Q    Will you give more ground if you need to, or are you done?

 

    THE PRESIDENT:  If you look at the package that I put forward, it is abalanced package by any definition.  We have put forward real cuts inspending that are hard to do, in every category.  And by any measure, byany traditional calculation, by the measures that Republicans themselves haveused in the past, this would be as large a piece of deficit reduction as we’veseen in the last 20 years.  And if you combine that with the increasedrevenue from the wealthy paying a little bit more, then you actually havesomething that would stabilize our deficit and debt for a decade -- for 10years. 

 

Now, the notion that we would not do that, but insteadthe Speaker would run a play that keeps tax cuts for folks making $500,000 or$700,000 or $800,000 or $900,000 a year, and gives more tax breaks tomillionaires and billionaires, and raises taxes on middle-class families, andthen has no cuts in it -- which is what he says he wants -- doesn’t make muchsense.

 

    I mean, let’s just think about the logic for a second.  They’re thinkingabout voting for raising taxes at least on folks over a million, which they saythey don’t want to do, but they’re going to reject spending cuts that they saythey do want to do.  That defies logic.  There’s no explanation forthat. 

 

I think that any objective person out there looking wouldsay that we’ve put forward a very balanced plan and it’s time for us to goahead and get it done.  That’s what the country needs right now. Because I think folks have been through some wrenching times, we’re stillrecovering from a very tough recession, and what they’re hoping for is a senseof stability, focus, compromise, common sense over the next couple ofyears.  And I think we can provide it.  But this is a good test forthem.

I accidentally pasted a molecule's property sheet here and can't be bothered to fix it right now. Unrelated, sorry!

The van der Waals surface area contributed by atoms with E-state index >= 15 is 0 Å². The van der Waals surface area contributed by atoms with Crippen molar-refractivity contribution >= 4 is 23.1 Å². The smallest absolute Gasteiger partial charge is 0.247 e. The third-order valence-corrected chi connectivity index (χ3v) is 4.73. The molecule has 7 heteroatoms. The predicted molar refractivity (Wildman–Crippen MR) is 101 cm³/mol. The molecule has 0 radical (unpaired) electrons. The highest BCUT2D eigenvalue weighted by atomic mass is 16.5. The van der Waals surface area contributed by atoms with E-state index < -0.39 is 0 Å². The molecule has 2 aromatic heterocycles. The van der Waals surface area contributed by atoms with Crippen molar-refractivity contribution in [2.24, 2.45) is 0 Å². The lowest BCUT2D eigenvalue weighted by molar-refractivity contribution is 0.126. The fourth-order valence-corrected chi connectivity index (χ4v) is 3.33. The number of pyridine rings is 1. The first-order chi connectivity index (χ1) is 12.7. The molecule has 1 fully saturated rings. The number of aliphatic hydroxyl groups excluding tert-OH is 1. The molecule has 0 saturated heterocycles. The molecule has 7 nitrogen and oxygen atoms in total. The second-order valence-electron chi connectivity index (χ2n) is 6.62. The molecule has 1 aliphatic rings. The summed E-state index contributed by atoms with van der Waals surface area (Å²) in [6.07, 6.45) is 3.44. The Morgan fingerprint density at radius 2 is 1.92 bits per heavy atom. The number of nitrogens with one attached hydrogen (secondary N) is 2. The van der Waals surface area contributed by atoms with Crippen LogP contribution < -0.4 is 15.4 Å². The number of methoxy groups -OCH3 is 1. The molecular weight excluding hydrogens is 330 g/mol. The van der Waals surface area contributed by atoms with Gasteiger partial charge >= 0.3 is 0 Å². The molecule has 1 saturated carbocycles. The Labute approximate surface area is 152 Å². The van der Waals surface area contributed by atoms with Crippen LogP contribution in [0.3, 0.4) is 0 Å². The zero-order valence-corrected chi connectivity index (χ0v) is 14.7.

Carol Lee.

 

    Q    Thank you, Mr. President.  Just to follow on Ben'squestion, what is your next move?  Are we in a position now where you'rejust waiting for the Speaker to make a move?

 

    THE PRESIDENT:  Well, I'm going to reach out to all the leaders involvedover the next couple of days and find out what is it that's holding this thingup.  What is holding it up?  If the argument from Republicans is wehaven't done enough spending cuts, that argument is not going to fly becausewe've got close to a trillion dollars of spending cuts.  And when you addinterest, then it's more than a trillion dollars in spending cuts. 

 

    If the argument is that they can't do -- they can't increase tax rates on folksmaking $700,000 or $800,000 a year, that's not a persuasive argument to me andit's certainly not a persuasive argument to the American people.